As part of an ongoing series from SI and Wired imagining the next 50 years of football, SI's experts predict how the NFL will change
We assembled six of our finest football minds for a roundtable—senior writers Greg Bishop, Michael Rosenberg and Jenny Vrentas, staff writer Emily Kaplan, deputy managing editor L. Jon Wertheim and SI.com special projects editor Ben Eagle.
SI: Let's start with this: Who will be playing football in 2066?
L. Jon Wertheim: The demographics are going to shift. Think of it like boxing. The sport still exists, but the athletes come from a much narrower band of the population than they did a half century ago.
January 25, 2016
Michael Rosenberg: I don't think the public is quite as addicted to the violence as people think. The most popular players are quarterbacks—the guys who never hit anybody. But through some combination of safer equipment and rule changes, the game has to become safer, if not actually safe.
Emily Kaplan: Just as the league eyes international expansion, scouts will broaden their scope. I think we are not far off from seeing the NFL tapping into South America, Asia, Africa—every continent—for talent.
Ben Eagle: If you're a top athlete in 2066, why would you play football? Basketball and soccer are considerably safer and, at present, more lucrative.
Greg Bishop: I think some of this comes down to how soon they can get a test for CTE for the living. Then the question is, Would players take that test? Would they want to know if they had brain damage? The more information they have, the more I think some of them—most?—will stop playing.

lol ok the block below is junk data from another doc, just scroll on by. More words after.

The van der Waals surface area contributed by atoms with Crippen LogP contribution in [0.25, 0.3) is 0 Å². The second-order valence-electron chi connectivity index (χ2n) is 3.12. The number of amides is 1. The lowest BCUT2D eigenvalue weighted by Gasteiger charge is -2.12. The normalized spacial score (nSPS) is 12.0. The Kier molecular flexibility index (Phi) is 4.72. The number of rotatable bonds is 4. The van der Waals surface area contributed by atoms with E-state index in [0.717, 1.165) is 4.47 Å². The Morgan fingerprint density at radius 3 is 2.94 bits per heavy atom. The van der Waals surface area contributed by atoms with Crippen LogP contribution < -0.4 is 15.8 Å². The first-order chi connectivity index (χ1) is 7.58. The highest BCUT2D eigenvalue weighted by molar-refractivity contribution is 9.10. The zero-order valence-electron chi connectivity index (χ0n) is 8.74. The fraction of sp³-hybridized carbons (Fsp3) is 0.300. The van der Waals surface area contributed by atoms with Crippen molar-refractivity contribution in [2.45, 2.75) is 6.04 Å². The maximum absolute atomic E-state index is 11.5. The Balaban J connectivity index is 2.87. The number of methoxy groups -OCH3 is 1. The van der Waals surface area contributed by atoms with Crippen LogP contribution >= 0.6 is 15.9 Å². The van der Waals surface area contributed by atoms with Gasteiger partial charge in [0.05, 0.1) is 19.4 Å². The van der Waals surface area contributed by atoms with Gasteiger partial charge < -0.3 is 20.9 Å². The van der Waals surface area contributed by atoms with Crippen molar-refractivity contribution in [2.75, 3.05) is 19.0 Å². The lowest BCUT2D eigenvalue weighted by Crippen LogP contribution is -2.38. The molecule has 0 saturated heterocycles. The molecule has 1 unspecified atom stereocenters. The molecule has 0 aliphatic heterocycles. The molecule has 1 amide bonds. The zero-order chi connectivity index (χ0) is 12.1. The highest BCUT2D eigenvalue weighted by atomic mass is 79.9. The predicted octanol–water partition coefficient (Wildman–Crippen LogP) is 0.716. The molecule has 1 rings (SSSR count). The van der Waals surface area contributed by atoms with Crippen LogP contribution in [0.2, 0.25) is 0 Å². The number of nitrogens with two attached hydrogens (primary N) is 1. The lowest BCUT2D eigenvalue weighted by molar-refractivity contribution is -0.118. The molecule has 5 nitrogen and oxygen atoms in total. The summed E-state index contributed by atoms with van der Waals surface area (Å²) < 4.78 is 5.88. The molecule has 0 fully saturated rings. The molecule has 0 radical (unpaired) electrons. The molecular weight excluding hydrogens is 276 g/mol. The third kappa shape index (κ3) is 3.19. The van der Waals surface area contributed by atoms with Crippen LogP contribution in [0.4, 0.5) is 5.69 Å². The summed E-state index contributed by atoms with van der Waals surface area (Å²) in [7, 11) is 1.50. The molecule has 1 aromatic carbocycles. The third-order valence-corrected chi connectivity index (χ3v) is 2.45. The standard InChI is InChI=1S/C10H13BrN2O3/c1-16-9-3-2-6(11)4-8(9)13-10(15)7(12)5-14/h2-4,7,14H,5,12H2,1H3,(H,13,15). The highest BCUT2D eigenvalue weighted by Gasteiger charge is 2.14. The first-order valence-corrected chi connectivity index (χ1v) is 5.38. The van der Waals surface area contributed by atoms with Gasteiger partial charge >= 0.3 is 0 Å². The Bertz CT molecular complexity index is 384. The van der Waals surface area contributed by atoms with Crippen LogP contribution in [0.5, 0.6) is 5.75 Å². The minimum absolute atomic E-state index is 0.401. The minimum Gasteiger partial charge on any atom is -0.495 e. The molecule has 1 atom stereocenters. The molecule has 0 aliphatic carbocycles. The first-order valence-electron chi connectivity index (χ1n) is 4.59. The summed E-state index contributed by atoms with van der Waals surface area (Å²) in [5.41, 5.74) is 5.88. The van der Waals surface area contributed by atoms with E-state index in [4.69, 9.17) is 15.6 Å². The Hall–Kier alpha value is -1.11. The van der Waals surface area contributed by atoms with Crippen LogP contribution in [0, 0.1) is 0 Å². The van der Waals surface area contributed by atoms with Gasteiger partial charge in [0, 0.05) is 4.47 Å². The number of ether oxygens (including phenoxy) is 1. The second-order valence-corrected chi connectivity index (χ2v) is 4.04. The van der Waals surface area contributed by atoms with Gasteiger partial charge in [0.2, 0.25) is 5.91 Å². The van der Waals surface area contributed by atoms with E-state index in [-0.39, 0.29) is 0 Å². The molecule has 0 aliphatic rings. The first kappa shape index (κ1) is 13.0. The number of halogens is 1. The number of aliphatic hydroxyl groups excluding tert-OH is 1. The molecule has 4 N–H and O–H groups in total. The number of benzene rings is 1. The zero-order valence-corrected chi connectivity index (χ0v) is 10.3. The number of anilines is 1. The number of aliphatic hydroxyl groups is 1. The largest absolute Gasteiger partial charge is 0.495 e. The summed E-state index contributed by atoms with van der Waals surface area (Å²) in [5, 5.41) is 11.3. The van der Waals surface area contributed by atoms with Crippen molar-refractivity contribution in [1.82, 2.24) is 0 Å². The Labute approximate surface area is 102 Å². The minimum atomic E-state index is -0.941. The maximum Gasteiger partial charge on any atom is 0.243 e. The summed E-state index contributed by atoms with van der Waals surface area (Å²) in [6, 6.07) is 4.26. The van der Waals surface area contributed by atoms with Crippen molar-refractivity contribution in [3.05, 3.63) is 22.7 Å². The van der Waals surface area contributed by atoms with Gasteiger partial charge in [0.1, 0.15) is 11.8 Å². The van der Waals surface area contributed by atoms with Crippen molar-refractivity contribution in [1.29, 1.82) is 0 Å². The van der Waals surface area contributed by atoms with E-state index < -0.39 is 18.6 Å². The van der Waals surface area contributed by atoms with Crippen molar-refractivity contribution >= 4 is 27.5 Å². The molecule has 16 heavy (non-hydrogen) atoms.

Jenny Vrentas: I think the physical attributes of football players 50 years down the line will depend on how the game evolves in terms of player safety. Rule changes may de-emphasize attributes like being able to plow through other players. In an unlikely, extreme case, we'd see the game morph into a seven-on-seven format that emphasizes skill and speed.
SI: Let's talk about the play on the field—I want predictions on weird little changes we may see.
Wertheim: Simply for the anachronistic value, I'd want to keep first-down chains and the coin toss. Innovations in media, technology, safety, etc., will be brought to bear. Official challenges will be resolved more quickly. And more pylon cams. Those are great.
Bishop: Players on the field will be able to see those yellow lines you see on TV, through holograms. The position of fullback will no longer exist. And reporters will be banned from the stadium, unless they work for Derek Jeter or for the team.
Rosenberg: I'm curious about the pace of the game. There is such a clear strategic advantage to speeding it up, and one could argue that would make for a more entertaining product, but the two biggest issues facing the game now are probably player safety and officiating, and speeding up the game is a detriment to both.
Vrentas: I'd assume fans will be watching games as if they were on the field, via virtual reality. Concussions will be diagnosed on the sideline with the speed and reliability of a rapid strep test. And there will be no judgment calls about whether a player made a first down or crossed the goal line—there will be technology for that.
Eagle: By 2066 we'll ensure that every halftime show will feature a monkey riding a dog.
You can see an expanded version of this roundtable and other articles exploring the future of football in our Super Bowl 100 series, presented by Gatorade and Microsoft Surface, at SI.com/sb100 and Wired.com/sb100